BOISGONTIER Gilbert

From the “penguin system” to full flight simulators

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As early as 1919, pioneering airlines faced the challenge of training their pilots.

Although nothing beats an in-flight experience, planes were expensive and not always very reliable. There was the Antoinette machine, a barrel on a platform produced by Levavasseur in 1910, that reproduced the effects of the flight controls. Trainee pilots however tended to practice their skills on the “penguin systems”, using planes with decorative wings to get used to the controls on the ground. The first real simulator, invented by the American Edward Link, was created in 1934. The “Link trainer” was an enclosed cockpit, assembled on an oleo pneumatic system. For decades, this simulator was used to train up and coming pilots around the world, before being replaced with more elaborate models. Such as the Constellation L-1049, brought into service by Air France in 1957, with an identical cabin and background sounds. Over the years, innovations – hydraulic cylinders, computer-generated images, etc. – paved the way for more realistic and reliable models, and to simulate countless flight scenarios. Simulators were now not only used to train pilots, but also to control pilot qualifications.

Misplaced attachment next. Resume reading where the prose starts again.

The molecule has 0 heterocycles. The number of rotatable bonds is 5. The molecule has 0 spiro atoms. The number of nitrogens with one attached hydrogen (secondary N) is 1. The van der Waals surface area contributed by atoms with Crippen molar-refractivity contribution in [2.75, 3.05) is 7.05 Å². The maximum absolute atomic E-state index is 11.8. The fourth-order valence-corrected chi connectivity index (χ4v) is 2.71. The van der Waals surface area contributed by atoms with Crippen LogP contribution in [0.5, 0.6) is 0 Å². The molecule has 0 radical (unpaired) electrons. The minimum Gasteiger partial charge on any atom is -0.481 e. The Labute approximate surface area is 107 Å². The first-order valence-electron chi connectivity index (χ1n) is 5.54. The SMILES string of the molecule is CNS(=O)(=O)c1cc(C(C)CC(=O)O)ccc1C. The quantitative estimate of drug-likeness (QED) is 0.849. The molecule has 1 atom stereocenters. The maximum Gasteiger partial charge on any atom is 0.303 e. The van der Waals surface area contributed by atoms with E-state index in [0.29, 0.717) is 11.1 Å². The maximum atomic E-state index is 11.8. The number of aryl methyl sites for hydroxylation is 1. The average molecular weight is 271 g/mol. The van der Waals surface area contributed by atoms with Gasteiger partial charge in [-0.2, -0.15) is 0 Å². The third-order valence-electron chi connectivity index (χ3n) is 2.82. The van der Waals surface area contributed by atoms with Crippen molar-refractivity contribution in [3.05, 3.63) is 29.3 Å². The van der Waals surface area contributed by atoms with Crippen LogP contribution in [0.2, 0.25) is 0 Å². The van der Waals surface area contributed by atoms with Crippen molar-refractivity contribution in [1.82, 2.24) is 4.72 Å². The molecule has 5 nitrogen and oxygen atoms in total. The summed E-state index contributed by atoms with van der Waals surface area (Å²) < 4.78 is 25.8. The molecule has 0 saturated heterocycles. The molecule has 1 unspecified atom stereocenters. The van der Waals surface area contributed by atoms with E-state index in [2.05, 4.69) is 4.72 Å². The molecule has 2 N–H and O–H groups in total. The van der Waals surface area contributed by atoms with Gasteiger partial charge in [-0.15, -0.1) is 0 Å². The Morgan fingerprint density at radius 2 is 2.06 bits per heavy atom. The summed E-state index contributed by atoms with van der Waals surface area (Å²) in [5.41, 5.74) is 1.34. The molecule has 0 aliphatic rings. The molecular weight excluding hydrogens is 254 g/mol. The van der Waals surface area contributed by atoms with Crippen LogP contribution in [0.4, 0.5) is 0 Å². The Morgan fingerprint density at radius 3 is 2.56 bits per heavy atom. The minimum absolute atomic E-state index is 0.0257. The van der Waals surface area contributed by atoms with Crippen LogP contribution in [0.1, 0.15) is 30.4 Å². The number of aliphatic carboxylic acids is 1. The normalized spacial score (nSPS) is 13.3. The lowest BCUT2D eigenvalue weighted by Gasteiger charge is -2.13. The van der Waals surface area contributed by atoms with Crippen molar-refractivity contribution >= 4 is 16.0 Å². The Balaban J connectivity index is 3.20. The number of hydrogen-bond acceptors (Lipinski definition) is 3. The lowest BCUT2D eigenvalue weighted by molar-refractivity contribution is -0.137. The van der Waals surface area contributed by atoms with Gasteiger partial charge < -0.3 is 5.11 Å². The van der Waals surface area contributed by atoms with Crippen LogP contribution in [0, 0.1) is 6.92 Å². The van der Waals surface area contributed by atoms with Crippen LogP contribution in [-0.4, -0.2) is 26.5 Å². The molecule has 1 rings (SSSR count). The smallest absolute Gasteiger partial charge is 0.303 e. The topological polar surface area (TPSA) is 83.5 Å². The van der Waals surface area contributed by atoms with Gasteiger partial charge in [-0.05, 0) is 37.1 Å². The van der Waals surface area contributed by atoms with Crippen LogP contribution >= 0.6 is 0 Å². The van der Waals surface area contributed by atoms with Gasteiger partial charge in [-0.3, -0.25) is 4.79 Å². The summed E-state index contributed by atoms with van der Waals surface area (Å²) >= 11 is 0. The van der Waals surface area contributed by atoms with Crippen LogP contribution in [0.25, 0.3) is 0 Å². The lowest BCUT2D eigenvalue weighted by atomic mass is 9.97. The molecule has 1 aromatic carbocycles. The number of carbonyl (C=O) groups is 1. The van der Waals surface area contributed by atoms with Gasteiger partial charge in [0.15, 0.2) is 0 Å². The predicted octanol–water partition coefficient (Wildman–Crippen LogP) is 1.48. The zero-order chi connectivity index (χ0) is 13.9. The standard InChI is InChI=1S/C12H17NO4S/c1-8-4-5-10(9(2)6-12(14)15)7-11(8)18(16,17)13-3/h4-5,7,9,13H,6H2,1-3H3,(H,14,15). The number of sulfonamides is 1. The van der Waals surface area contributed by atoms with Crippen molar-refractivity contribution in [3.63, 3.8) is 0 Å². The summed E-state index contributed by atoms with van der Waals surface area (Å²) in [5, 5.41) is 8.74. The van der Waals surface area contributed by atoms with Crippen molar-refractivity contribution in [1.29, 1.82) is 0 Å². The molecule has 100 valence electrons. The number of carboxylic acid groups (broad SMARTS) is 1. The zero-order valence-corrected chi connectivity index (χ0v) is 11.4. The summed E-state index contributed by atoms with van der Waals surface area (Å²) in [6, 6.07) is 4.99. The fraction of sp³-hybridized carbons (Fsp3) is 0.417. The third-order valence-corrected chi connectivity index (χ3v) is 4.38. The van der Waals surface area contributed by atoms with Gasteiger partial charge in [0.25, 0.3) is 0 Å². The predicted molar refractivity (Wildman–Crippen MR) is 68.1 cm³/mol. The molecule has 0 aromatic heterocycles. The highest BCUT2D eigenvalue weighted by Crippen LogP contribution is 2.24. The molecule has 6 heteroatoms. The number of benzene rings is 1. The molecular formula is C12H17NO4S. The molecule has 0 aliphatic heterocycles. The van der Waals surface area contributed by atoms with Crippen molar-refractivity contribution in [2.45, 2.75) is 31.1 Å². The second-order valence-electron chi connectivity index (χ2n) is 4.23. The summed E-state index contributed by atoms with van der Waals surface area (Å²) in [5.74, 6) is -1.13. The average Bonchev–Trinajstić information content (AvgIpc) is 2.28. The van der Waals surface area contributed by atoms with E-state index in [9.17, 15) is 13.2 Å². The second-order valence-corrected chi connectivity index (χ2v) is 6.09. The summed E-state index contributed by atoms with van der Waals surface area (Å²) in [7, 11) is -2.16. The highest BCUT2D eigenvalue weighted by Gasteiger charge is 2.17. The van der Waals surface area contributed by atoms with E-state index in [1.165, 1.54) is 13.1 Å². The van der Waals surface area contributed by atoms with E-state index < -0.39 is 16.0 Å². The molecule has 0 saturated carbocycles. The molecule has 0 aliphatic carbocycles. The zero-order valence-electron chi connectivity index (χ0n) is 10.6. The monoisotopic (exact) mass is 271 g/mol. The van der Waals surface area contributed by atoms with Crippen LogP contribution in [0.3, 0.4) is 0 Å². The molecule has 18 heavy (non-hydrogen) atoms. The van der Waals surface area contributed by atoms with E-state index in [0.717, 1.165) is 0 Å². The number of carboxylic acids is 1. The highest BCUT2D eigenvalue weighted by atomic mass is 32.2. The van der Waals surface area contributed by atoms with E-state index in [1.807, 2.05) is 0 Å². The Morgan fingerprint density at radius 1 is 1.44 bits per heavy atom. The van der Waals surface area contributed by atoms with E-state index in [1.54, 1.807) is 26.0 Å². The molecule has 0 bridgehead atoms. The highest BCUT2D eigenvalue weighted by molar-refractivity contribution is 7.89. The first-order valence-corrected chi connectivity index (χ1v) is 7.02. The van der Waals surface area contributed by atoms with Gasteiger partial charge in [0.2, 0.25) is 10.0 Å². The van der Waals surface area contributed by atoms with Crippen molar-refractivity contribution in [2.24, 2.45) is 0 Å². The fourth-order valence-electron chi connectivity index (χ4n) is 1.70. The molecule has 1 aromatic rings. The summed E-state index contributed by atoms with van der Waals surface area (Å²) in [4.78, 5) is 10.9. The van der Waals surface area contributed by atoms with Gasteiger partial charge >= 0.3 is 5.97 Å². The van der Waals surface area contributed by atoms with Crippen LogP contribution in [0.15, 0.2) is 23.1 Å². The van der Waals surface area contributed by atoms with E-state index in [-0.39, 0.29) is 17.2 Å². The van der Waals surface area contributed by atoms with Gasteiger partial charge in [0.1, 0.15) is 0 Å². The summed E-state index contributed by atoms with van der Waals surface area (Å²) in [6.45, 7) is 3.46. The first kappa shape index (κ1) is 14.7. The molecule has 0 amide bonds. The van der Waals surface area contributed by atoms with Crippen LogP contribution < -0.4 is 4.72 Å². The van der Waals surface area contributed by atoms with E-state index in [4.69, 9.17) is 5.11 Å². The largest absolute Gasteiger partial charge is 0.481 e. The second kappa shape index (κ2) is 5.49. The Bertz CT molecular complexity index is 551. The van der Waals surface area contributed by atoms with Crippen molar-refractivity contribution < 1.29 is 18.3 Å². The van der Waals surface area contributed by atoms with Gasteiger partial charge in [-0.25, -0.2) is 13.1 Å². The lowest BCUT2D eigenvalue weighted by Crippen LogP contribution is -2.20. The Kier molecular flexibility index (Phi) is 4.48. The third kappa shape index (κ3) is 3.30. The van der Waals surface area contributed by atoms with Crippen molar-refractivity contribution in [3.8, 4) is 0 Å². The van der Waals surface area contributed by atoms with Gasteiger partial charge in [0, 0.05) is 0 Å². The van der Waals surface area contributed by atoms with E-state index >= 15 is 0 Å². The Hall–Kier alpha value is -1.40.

Air France currently owns 18 simulators encompassing every type of aircraft in its fleet. Early in June, the Air France Roissy simulator building was named after Lucien Bossoutrot, pilot of the first international flight carrying twelve passengers and Air France flight captain.

Find out more about Lucien Bossoutrot in this tribute film.

  • © COLLECTION AIR FRANCE - MUSÉE AIR FRANCE. DR
  • © COLLECTION AIR FRANCE - MUSÉE AIR FRANCE. DR
  • © DELAFOSSE Philippe
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